COVID-19’s forgotten children
In a few short weeks, the COVID-19 virus has dramatically changed the lives of children and families. Parents are losing jobs, schools and early care and education programs are closed, and the social and community supports many of us rely on are sidelined. At the same time, our public systems, institutions, and programs are racing to adapt—to figure out how to fulfill their missions in ways that keep both their own staff and the families they serve safe and healthy.
Many of these public systems and community-based programs serve children who are rarely in the public eye, yet their well-being depends in significant ways on public policies and public agencies at all levels of government. As our nation grapples with these unexpected and overwhelming challenges, my colleagues and I urge policymakers and the public to prioritize the children and families noted here, who face unique obstacles during this crisis; and to recall that, for those in low-income families, there is the additional threat of devastating financial consequences.
- 7 million infants, toddlers, and children with disabilities who, with their families, struggle with the sudden absence of health services and learning accommodations as providers close and schools grapple with providing remote instruction to all students
- 2.8 million children living in the care of grandparents who are also at increased risk of complications associated with the virus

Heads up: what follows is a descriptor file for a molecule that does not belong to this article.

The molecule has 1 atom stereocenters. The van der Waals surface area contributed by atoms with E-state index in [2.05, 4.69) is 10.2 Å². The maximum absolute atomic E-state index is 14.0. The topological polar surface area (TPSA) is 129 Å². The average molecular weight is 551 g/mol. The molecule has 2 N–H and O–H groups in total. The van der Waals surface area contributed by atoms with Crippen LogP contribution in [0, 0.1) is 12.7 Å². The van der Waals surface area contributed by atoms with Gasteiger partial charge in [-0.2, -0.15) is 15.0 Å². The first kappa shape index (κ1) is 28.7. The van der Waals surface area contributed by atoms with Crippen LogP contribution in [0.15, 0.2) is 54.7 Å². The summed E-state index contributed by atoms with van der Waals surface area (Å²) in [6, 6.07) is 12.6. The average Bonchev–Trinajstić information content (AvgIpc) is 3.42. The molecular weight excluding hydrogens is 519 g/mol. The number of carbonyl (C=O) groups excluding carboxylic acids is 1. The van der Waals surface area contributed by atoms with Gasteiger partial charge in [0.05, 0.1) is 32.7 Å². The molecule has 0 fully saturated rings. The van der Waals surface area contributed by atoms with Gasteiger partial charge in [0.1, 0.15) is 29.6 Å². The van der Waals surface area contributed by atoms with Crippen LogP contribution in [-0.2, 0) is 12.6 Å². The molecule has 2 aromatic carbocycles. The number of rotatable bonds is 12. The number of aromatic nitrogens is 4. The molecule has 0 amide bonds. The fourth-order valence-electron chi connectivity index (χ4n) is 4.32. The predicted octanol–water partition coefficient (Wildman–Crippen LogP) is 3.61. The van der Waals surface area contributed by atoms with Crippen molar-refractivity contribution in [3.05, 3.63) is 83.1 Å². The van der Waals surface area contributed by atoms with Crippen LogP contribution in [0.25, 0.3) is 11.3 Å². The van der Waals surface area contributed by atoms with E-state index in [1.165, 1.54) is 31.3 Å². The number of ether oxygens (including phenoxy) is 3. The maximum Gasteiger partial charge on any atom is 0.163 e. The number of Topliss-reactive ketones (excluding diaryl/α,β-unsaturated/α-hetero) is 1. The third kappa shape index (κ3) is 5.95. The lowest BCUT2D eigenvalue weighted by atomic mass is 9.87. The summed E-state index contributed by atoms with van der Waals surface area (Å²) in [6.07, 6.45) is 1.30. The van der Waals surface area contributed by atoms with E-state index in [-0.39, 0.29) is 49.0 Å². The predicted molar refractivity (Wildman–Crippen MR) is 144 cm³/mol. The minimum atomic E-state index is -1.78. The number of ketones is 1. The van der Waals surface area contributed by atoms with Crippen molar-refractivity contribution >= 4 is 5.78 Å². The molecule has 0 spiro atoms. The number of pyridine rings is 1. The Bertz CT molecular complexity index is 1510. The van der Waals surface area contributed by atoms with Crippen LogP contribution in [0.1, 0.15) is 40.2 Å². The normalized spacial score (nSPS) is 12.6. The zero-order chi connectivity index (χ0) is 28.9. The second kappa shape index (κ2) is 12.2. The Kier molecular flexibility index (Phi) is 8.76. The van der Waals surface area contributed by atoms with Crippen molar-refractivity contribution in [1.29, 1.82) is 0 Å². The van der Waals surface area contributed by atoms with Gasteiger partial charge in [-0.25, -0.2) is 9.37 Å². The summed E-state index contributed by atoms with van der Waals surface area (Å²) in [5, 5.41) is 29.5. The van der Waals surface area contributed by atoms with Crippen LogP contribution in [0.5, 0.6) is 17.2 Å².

- 437,000 children currently in foster homes who may face challenges visiting with family and siblings or lose critical reunification services
- 43,000 youth living in juvenile justice facilities, where viruses can spread more easily
- 5 million children living with at least one unauthorized immigrant parent, because families of mixed legal status are less likely to apply for social services, more likely to have breadwinners employed in industries hit hard by Covid-19, and less likely to have health insurance
- Additionally, tens of thousands of unaccompanied children and youth apprehended at the border, many of whom remain in detention facilities where viruses can easily spread
- 3.5 million young adults ages 18–25 who experience some form of homelessness in a given year and struggle to remain safe and healthy during the crisis
At Child Trends, we’ve recently released materials that provide research-based guidance and new data to inform decisions about how best to meet the needs of all children and their families in the midst of COVID-19—and we’ll continue to release more in the weeks and months to come.